May 14 is the feast of St. Matilda, the Queen of Germany and wife of Henry I. She was born in Engern, Westphalia, Germany in 895 to Count Detrich and his wife, Reinhild. Raised by her grandmother, an abbess, she entered into an arranged marriage with King Henry the Fowler of Saxony in 909. Matilda became the mother of: Otto I, Emperor of Germany; Henry, Duke of Bavaria; St. Bruno, Archbishop of Cologne; Gerberga, who married Louis IV of France; Hedwig, the mother of Hugh Capet. As queen, Matilda was humble, holy, charitable, and very generous — always ready to help the poor and the down-trodden.
Following her husband’s death, Matilda made an unsuccessful attempt to secure the throne for her favorite son Henry, but his elder brother was elected and crowned in 936. Later, the two brothers joined in persecuting their mother, whom they accused of having impoverished the crown by her lavish almsgiving. To satisfy them, she renounced the possessions the deceased king had left her, and retired to her villa at Engern in Westphalia. Later, when she suffered financial difficulties, Matilda was called back to the palace, and both Otto and Henry asked for her forgiveness.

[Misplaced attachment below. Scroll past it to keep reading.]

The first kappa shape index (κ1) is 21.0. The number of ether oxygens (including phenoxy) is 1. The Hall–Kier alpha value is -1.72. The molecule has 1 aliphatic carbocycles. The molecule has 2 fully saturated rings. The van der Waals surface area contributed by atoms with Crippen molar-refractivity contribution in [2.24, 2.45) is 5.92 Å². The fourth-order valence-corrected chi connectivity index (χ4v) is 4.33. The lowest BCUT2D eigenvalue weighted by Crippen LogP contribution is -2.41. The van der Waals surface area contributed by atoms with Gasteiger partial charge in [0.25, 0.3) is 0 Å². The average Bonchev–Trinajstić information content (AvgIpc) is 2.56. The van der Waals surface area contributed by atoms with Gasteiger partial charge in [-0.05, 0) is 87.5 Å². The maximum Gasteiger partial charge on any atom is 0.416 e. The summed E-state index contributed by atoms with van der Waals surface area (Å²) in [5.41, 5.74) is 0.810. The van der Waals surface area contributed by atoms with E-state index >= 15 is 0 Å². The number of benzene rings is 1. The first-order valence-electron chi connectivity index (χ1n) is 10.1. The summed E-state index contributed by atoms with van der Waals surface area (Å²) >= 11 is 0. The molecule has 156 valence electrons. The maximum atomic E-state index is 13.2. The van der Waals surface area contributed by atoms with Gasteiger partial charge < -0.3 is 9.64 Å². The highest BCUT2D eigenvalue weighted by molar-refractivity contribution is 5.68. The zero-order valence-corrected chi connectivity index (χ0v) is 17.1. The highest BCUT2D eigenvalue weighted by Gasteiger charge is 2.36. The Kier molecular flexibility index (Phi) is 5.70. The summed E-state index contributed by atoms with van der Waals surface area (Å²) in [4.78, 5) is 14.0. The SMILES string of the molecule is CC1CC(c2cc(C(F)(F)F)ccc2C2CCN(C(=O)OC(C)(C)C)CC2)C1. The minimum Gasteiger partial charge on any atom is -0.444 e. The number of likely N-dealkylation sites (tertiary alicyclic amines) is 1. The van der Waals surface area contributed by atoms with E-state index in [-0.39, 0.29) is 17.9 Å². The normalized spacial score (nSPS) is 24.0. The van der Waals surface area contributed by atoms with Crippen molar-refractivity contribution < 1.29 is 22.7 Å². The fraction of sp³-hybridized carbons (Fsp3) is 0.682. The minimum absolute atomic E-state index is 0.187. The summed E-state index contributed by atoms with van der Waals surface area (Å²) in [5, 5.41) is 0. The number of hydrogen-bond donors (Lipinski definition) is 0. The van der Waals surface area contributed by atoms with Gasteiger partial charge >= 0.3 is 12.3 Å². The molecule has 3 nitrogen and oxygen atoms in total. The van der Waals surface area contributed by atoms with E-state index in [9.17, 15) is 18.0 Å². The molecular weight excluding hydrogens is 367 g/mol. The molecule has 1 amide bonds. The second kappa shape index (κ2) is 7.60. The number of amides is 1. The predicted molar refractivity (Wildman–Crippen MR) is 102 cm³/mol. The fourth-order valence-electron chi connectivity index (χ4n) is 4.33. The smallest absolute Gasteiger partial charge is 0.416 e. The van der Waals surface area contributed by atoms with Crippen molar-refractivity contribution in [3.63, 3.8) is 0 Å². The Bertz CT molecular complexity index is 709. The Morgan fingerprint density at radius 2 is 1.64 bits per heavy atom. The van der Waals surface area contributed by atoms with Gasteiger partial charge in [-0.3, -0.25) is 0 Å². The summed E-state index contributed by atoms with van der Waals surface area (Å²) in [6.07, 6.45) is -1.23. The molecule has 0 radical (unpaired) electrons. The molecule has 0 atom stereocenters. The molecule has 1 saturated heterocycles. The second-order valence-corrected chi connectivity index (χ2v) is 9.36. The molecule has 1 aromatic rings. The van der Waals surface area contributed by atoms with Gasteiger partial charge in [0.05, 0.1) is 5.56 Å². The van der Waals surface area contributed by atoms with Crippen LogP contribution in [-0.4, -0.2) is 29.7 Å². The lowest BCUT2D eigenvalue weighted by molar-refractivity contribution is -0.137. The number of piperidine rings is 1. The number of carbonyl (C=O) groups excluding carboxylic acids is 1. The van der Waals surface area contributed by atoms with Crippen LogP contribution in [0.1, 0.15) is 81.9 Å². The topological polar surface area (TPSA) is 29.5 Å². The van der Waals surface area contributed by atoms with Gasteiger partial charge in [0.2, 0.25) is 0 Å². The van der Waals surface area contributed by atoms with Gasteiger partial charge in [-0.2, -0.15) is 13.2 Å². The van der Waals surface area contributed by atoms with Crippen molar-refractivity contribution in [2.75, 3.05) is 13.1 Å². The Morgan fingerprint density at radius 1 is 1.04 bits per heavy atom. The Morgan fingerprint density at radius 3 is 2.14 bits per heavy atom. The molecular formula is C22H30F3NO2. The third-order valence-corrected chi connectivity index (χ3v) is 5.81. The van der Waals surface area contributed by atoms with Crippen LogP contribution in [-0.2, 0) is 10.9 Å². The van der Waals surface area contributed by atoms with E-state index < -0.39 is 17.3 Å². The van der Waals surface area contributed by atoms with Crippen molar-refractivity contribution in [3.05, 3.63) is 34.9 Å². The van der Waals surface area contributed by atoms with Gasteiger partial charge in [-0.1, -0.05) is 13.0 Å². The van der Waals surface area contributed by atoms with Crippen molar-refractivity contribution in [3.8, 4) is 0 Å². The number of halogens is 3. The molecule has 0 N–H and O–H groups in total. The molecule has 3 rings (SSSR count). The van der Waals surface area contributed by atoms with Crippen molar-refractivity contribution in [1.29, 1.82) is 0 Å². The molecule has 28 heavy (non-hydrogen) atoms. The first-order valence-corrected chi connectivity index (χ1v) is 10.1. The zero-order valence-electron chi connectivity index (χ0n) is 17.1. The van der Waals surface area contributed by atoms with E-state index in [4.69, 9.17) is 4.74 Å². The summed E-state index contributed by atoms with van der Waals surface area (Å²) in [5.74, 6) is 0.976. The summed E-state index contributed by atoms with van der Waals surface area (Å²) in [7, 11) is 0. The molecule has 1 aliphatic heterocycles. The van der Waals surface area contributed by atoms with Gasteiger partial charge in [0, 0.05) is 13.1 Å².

She built many churches and founded and supported numerous monasteries; she was known for her great charity. She died of natural causes in 968 and was buried in the monastery at Quedlinburg, Germany. Matilda was venerated as a saint immediately after her death.
St. Matilda is the patroness of: disappointing children, falsely accused people, large families, people ridiculed for their piety, queens, second marriages, and widows.
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